At a time when we're told to focus on the big picture – namely giving to the less fortunate and thinking of others before ourselves -- it's ironic to feel as though you’re being pulled to focus on the small things. If you don't pay attention, you could find yourself pulled under a strategically placed mistletoe, miss the wreaths recently hung against the marble wall at your workplace, accidentally imbibe one too many festive cocktails. There are so many details to this holiday.
After spending a good amount of the wee hours of Sunday morning trying to get home from a late-night shift, I found myself, four hours of sleep in me, at a prestigious venue in North York built in the late 1800s serving brunch to J. Crew clad ladies and their well-to-do husbands, sipping on Chardonnay and eating plump shrimp. When I served at a wedding back in the fall the grounds were gorgeous – you could see the giant trees in the distance, the abundance of orange and red leaves, and the weather had just begun to cool off. Now, on the inside, pine trees were up and decorated in red and gold, setting off the mouldings and dark parquet floor. R. and I hung out in the women's locker room sipping on coffee in tiny elegant teacups on saucers and eating a breakfast of baked apple oatmeal out of a plastic container, talking about her love life and impending trip. It's the kind of conversation where issues of personal value arise, where you ask yourselves what the big issues and the small issues are. We finish our coffees and return to the hustle and bustle of the kitchen, moving seamlessly from relationships to the purpose of doilies on saucers. We’re small fish in a big pond, but we get around just fine.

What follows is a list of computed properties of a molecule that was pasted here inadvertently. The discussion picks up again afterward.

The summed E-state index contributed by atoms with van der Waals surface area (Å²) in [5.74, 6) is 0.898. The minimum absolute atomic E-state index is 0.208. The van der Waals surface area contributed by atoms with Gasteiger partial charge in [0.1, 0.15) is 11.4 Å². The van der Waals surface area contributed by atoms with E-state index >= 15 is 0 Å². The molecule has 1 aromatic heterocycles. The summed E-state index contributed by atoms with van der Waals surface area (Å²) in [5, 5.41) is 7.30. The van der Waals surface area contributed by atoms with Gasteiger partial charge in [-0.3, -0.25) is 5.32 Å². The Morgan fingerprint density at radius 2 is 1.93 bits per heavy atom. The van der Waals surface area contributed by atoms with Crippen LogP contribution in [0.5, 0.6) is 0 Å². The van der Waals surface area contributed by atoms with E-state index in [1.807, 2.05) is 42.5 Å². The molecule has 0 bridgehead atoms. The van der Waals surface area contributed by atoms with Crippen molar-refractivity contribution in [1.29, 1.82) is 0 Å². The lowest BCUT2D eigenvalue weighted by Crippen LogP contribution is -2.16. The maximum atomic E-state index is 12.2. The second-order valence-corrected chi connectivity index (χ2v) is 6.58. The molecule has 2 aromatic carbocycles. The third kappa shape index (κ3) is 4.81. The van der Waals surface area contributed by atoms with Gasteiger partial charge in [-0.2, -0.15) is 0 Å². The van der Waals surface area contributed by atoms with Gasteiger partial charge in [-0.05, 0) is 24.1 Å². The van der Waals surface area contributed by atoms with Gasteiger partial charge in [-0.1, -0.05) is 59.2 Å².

A friend of mine is currently battling cancer. He is twenty-eight. The last time I spoke to him he was boarding a bus, preparing for a day of radiation. Prognosis is good, all things considered, and the fact that he has more lives than a cat works in his favour. While it's no small thing, that he can make light of the situation and find the humour in it proves how much larger than life he really is. Speaking with him now, he seems calmer now, wiser now. Seven years have passed since we met and we’re getting older. Cancer is large, larger than all of us, but shows up so small.
My former boss once told me that her husband, who is not a very big man, sold her when he said, “Dynamite comes in small packages.” I smiled.
And then there are these mushrooms, because this is a food blog after all. They garnered rave reviews at the corporate holiday party I brought them to last week and I actually like them quite a bit myself. They're delicious and satisfying and addictive, but don't sit too heavy as most appetizers do. What sets these mushrooms apart, to my mind, is the balsamic vinegar they are tossed and baked in prior to being stuffed. It lends a welcomed acidity and sweetness, mellowing out the richness of the filling. It's the kind of thing I might serve to a small group of friends one night over wine and conversation, the kind of small group that fills a room from end to end.
Adapted (slightly) from Food52
Serves 15-20 people
Please note that this recipe makes quite a bit of filling. The reviewers over at Food52 mentioned tossing some of it into a frittata or an omelette -- a nice idea. It also makes a good dip for crackers or broccoli.
6 pints mushrooms
4 tbsp good-quality balsamic vinegar
2 tbsp extra-virgin olive oil
Sea salt and pepper
1 package cream cheese (light is fine)
¾ cup grated Pecorino Romano, Asiago or other salty hard cheese
1 onion, chopped and caramelized
3 garlic cloves, minced
1lb ground pork seasoned with fennel and red chili flakes OR mild Italian sausage, browned
Preheat oven to 350F. Stem and clean the mushrooms and toss with the olive oil and vinegar. Season generously with sea salt and pepper. Bake for 25-30 minutes.
For the filling – mix everything together in a large bowl. If your ingredients (caramelized onions, meat) are warm when you add them to the cream cheese it should be pretty easy to mix together.
Stuff the mushrooms and bake for another 30 minutes or so at 375F until the tops have browned.